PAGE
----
Tag Archives: Massachusetts

Massachusetts AG Biased Against Exxon?

“In yet another stunning blow to the #ExxonKnew campaign, a federal judge today issued a discovery order against Massachusetts Attorney General Maura Healey to determine whether “bias or prejudgment” influenced her decision to initiate a “bad faith” investigation into ExxonMobil, just days after she appeared before news cameras with New York Attorney General Eric Schneiderman, Al Gore and other Democratic state attorneys general in New York.” click here

Liberal Attorneys General Pursue a Predetermined Political Stunt

This type of action simply shows how out of touch these officials are with regard to how the best available climate science develops over time as well as the dynamics of changing climates. They seem to be seeking to create a conspiracy out of thin air. 

“Massachusetts Attorney General Maura Healey is now the latest state prosecutor to start investigating conservative groups with supposed ties to ExxonMobil, after she issued a subpoena for 40 years of internal company documents and communications with a handful of think tanks.” click here

Retrospective Modeling of Water Distribution System for Exposure Assessment an Academic Exercise

Once again exposure assessment is the primary limitation of a study. So much so here that the results are simply an academic exercise. In this case “These findings should be interpreted cautiously because of the study limitations…” really means the study results have no basis in reality.

Aschengrau A, Winter MR, Vieira VM, Webster TF, Janulewicz PA, Gallagher LG, Weinberg J, Ozonoff DM. Long-term health effects of early life exposure to tetrachloroethylene (PCE)-contaminated drinking water: a retrospective cohort study. Environmental health. 2015 Apr 12;14(1):36. doi: 10.1186/s12940-015-0021-z.

Background: While adult exposure to PCE is known to have toxic effects, there is little information on the long-term impact of prenatal and early childhood exposure. We undertook a retrospective cohort study to examine the effects of their early life exposure to PCE-contaminated drinking water. This retrospective cohort study examined whether prenatal and early childhood exposure to PCE-contaminated drinking water influenced the risk of a variety of chronic conditions among adults who were born between 1969 and 1983 in the Cape Cod area of Massachusetts.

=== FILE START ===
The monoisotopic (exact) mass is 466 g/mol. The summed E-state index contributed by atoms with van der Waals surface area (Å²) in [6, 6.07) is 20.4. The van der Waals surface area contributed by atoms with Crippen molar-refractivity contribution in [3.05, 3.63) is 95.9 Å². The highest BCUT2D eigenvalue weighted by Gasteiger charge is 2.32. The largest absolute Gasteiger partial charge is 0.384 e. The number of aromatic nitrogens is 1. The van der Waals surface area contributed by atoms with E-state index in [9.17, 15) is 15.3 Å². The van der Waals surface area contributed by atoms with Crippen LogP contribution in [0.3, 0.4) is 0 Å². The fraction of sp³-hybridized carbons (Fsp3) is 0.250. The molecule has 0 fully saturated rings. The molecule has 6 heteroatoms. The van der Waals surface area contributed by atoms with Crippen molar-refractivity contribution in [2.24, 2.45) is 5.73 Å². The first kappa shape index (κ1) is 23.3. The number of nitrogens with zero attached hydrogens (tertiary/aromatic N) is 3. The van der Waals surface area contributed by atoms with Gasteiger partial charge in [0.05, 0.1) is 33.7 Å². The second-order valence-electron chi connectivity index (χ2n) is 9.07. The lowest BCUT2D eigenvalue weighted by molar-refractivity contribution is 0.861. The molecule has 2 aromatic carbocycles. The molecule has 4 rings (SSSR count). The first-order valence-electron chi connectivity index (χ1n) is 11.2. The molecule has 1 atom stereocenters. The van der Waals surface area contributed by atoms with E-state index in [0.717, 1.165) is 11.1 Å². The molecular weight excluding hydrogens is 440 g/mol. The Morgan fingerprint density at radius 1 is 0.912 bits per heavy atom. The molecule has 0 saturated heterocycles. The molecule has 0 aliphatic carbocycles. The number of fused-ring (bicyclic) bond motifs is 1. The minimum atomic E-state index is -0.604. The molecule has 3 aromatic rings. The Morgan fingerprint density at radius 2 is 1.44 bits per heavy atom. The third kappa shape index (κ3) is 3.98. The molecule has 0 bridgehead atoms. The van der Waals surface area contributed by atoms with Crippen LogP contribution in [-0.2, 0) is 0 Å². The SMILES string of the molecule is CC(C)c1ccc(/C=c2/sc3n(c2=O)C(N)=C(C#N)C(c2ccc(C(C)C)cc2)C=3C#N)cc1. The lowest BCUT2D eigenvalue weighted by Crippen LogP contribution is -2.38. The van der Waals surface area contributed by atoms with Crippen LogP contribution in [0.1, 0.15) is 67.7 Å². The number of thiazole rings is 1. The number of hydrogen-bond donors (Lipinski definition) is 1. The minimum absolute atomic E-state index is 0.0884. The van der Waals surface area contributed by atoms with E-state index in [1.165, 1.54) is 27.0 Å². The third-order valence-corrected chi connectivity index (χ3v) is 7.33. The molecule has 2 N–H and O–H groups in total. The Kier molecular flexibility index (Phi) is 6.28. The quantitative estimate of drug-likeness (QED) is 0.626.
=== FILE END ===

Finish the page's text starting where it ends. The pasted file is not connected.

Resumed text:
Methods: Eight hundred and thirty-one participants with prenatal and early childhood PCE exposure and 547 unexposed participants were studied. Individuals completed questionnaires to gather information on demographic characteristics, chronic conditions, and other sources of solvent exposure. The location of residences from birth through 1990 were used to estimate PCE exposure with U.S. EPA’s water distribution system modeling software (EPANET) modified to incorporate a leaching and transport model.
Results: No associations were observed between early life PCE exposure and current occurrence of obesity, diabetes, cardiovascular disease, hypertension, color blindness, near- and far sightedness and dry eyes. In contrast, a 1.8-fold increased risk of cancer (95% CI: 0.8, 4.0) was seen among individuals with any early life exposure. These results were based on 31 participants (23 exposed and 8 unexposed) who reported cancers at a variety of anatomical sites, particularly the cervix. A 1.5-fold increase in the risk of epilepsy (95% CI: 0.6, 3.6, based on 16 exposed and 7 unexposed participants) was also observed among individuals with any early life exposure that was further increased to 1.8 (95% CI: 0.7, 4.6) among those with exposure at or above the sample median.